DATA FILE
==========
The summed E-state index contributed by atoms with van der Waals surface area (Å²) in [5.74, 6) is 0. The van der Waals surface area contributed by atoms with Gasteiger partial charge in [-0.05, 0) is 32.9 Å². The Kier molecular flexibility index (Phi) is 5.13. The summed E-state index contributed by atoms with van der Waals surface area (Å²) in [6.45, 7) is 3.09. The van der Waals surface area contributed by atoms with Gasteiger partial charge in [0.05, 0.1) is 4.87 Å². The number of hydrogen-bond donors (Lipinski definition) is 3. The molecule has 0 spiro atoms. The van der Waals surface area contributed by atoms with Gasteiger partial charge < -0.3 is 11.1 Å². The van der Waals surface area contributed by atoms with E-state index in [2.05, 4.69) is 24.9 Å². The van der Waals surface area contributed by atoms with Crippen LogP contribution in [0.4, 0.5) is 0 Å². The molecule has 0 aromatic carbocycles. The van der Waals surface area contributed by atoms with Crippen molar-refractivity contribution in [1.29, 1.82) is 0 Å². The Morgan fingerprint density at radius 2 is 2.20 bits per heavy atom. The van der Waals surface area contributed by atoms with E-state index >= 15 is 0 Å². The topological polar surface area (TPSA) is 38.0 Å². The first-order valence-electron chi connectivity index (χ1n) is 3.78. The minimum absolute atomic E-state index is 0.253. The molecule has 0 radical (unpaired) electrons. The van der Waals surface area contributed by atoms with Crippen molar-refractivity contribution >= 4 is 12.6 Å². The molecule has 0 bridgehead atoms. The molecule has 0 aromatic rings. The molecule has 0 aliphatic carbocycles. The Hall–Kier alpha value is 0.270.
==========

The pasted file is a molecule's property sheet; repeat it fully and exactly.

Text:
The summed E-state index contributed by atoms with van der Waals surface area (Å²) in [5.74, 6) is 0. The van der Waals surface area contributed by atoms with Gasteiger partial charge in [-0.05, 0) is 32.9 Å². The Kier molecular flexibility index (Phi) is 5.13. The summed E-state index contributed by atoms with van der Waals surface area (Å²) in [6.45, 7) is 3.09. The van der Waals surface area contributed by atoms with Gasteiger partial charge in [0.05, 0.1) is 4.87 Å². The number of hydrogen-bond donors (Lipinski definition) is 3. The molecule has 0 spiro atoms. The van der Waals surface area contributed by atoms with Gasteiger partial charge < -0.3 is 11.1 Å². The van der Waals surface area contributed by atoms with E-state index in [2.05, 4.69) is 24.9 Å². The van der Waals surface area contributed by atoms with Crippen LogP contribution in [0.4, 0.5) is 0 Å². The molecule has 0 aromatic carbocycles. The van der Waals surface area contributed by atoms with Crippen molar-refractivity contribution in [1.29, 1.82) is 0 Å². The Morgan fingerprint density at radius 2 is 2.20 bits per heavy atom. The van der Waals surface area contributed by atoms with E-state index >= 15 is 0 Å². The topological polar surface area (TPSA) is 38.0 Å². The first-order valence-electron chi connectivity index (χ1n) is 3.78. The minimum absolute atomic E-state index is 0.253. The molecule has 0 radical (unpaired) electrons. The van der Waals surface area contributed by atoms with Crippen molar-refractivity contribution >= 4 is 12.6 Å². The molecule has 0 bridgehead atoms. The molecule has 0 aromatic rings. The molecule has 0 aliphatic carbocycles. The Hall–Kier alpha value is 0.270.